PORT-AU-PRINCE, Haiti - Billows of smoke rise above demolished bricks in the heart of this city. Bodies are being burned in the open. We're walking along, snapping pictures; I feel dehydrated, in awe of the mass destruction and sad beyond belief. Suddenly the sound of shots echoes in the distance and makes the hair on my arm rise. Our translator yells, "Go, now!" and we move quickly down one windy street to another to escape the crowds.
In the United Nation tent I see blank stares, people drifting off into painful sleeps. I hear moaning in the background as night creeps in. Doctors feverishly work together like pieces of a puzzle. They make rounds, one after another. Every time a child cries, it is only minutes before someone comes to his attention.
If patients' wounds are considered life threatening, UN workers will treat them and will even amputate limbs if necessary.
If doctors there are unable to treat the injured, the patients are taken - in hitch-hiked rides - to an Israeli camp, known to have the best operating and the best medical machinery. Some patients are flown to the States.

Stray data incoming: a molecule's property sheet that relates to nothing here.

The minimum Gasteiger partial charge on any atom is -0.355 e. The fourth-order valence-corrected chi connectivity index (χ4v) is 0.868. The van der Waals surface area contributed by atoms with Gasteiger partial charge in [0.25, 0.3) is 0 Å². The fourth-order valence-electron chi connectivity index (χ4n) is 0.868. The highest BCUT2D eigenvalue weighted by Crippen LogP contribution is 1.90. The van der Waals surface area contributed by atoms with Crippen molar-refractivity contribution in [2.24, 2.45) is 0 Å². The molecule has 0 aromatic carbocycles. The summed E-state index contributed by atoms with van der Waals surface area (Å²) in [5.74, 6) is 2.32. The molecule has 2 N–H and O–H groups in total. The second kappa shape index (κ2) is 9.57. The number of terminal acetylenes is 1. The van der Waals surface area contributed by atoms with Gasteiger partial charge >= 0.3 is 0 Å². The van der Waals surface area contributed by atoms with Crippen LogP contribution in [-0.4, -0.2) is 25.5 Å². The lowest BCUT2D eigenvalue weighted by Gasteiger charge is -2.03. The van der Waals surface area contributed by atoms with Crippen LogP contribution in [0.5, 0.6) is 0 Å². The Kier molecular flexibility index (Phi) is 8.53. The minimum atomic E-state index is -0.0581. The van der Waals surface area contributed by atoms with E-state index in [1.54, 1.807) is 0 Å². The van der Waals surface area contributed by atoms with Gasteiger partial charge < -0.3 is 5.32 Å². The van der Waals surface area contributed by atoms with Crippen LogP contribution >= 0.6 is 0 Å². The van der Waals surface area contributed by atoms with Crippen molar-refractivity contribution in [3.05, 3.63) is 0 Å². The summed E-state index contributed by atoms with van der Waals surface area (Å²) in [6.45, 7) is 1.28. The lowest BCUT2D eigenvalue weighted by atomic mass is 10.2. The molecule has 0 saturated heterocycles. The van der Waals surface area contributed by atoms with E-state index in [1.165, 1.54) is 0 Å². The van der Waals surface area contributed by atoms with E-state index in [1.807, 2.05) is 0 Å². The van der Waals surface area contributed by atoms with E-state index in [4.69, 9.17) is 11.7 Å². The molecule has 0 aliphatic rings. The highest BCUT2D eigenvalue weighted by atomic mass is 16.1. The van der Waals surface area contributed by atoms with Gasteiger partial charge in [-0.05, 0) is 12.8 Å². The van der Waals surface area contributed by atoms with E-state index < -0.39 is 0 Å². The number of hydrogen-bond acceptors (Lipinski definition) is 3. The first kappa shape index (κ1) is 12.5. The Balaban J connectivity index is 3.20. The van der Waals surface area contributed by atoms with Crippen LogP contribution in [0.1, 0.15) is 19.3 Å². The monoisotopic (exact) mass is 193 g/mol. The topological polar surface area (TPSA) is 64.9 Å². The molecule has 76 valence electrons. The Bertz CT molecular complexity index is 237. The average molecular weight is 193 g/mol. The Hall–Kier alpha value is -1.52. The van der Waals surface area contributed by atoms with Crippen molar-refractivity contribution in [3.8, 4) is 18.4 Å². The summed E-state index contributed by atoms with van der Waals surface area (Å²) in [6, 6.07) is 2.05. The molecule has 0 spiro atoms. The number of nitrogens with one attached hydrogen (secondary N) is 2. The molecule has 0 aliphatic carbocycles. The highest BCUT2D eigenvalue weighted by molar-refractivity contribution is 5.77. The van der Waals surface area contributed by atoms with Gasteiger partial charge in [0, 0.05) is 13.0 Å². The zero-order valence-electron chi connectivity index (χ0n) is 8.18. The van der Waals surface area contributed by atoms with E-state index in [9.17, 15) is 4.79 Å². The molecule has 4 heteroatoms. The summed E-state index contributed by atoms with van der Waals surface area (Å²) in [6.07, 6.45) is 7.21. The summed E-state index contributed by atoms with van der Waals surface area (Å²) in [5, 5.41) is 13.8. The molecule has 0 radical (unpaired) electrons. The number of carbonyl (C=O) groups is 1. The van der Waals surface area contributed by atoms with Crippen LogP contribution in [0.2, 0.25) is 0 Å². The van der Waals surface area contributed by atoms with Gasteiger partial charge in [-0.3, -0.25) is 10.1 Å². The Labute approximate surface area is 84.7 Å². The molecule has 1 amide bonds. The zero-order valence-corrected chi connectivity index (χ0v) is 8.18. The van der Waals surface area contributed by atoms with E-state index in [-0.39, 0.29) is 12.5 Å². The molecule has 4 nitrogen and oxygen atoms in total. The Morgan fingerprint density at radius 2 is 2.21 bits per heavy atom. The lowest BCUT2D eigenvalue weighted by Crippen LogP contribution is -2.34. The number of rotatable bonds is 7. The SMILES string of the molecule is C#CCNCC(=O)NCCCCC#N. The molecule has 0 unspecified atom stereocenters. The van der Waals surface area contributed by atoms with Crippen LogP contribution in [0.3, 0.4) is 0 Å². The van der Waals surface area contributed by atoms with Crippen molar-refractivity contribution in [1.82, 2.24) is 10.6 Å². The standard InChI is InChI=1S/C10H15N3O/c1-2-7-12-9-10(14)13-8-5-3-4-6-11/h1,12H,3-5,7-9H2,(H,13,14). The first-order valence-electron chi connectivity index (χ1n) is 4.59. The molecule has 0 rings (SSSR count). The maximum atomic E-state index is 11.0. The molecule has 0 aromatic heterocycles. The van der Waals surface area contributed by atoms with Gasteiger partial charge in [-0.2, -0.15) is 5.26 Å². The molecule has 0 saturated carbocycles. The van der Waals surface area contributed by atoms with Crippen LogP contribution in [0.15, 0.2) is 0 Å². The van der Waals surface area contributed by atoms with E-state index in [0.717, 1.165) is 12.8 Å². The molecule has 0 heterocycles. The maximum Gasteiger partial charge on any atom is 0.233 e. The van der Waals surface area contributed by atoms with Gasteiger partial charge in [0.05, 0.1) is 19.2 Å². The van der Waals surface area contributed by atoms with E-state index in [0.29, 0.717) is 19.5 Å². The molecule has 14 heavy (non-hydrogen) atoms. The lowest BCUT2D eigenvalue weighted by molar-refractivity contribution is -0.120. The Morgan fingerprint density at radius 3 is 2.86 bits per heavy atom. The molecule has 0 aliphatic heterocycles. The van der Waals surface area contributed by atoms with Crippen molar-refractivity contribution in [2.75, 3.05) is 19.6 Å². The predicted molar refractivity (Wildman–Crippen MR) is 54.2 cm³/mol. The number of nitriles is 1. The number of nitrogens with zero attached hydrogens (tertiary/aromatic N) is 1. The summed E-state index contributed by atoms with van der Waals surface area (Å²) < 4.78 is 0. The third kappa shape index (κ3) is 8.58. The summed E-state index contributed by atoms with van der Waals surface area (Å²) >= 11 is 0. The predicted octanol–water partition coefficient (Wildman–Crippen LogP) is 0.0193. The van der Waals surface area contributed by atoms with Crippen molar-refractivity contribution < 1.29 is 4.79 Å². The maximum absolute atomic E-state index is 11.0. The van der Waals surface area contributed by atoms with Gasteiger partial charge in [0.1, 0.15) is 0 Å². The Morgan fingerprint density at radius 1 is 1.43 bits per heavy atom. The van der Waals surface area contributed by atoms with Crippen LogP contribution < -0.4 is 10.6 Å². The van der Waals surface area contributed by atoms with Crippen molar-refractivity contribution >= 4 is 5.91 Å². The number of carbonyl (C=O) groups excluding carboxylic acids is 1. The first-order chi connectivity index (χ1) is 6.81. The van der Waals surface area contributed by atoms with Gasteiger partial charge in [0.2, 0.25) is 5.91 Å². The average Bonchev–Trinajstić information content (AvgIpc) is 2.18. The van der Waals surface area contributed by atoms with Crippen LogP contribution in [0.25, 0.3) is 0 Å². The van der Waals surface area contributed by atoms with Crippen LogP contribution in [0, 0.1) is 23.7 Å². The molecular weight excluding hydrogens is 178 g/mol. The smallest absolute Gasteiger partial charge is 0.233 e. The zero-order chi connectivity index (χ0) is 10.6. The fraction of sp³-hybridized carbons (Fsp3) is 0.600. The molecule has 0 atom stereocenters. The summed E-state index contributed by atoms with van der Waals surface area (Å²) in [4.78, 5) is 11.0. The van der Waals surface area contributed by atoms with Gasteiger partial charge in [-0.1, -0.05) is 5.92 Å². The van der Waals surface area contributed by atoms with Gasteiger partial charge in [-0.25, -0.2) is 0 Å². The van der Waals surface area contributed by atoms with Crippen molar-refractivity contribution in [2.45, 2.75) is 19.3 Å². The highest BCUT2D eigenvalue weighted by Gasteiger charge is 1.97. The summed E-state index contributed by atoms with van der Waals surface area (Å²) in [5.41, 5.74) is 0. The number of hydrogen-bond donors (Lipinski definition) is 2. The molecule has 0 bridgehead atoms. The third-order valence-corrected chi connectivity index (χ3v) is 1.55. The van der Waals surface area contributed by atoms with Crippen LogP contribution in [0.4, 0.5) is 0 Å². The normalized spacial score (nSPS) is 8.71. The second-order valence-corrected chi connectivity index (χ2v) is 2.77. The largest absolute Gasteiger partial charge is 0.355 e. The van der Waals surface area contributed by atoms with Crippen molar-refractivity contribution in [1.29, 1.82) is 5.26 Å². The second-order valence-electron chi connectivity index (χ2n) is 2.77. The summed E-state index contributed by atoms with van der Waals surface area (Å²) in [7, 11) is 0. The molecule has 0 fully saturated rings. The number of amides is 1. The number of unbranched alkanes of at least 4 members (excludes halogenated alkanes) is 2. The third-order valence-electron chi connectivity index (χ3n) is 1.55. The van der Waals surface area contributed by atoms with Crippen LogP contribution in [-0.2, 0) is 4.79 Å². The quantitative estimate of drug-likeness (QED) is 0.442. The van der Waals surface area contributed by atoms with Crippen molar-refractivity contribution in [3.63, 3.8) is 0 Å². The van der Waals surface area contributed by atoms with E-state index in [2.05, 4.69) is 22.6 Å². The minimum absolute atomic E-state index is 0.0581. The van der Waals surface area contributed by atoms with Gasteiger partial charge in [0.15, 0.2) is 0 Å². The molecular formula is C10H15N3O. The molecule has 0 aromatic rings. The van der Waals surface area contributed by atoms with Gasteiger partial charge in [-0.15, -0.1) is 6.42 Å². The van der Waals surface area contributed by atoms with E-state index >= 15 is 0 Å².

Downtown Port-au-Prince is tragic. The buildings are completely ruined and families are searching for bodies, scavenging for food. Maggots are eating away at dead people that have not yet been burned.
To me, the definition of Haitian must mean survivor. This is so loud and clear as I walk through Port-au-Prince. My gut aches with sadness at seeing the mass destruction, yet Haitians are moving about the city. Women are dressed in skirts and walk about with their purses. If you took away the rubble and smoke, and just looked at the people it feels like it did in when I was here in May. Life must go on. The open market is busy, and children are chasing each other through the streets. Occasionally you even hear bursts of laughter. These people are devastated beyond belief, but they understand, like nothing I have ever seen, that life must go on.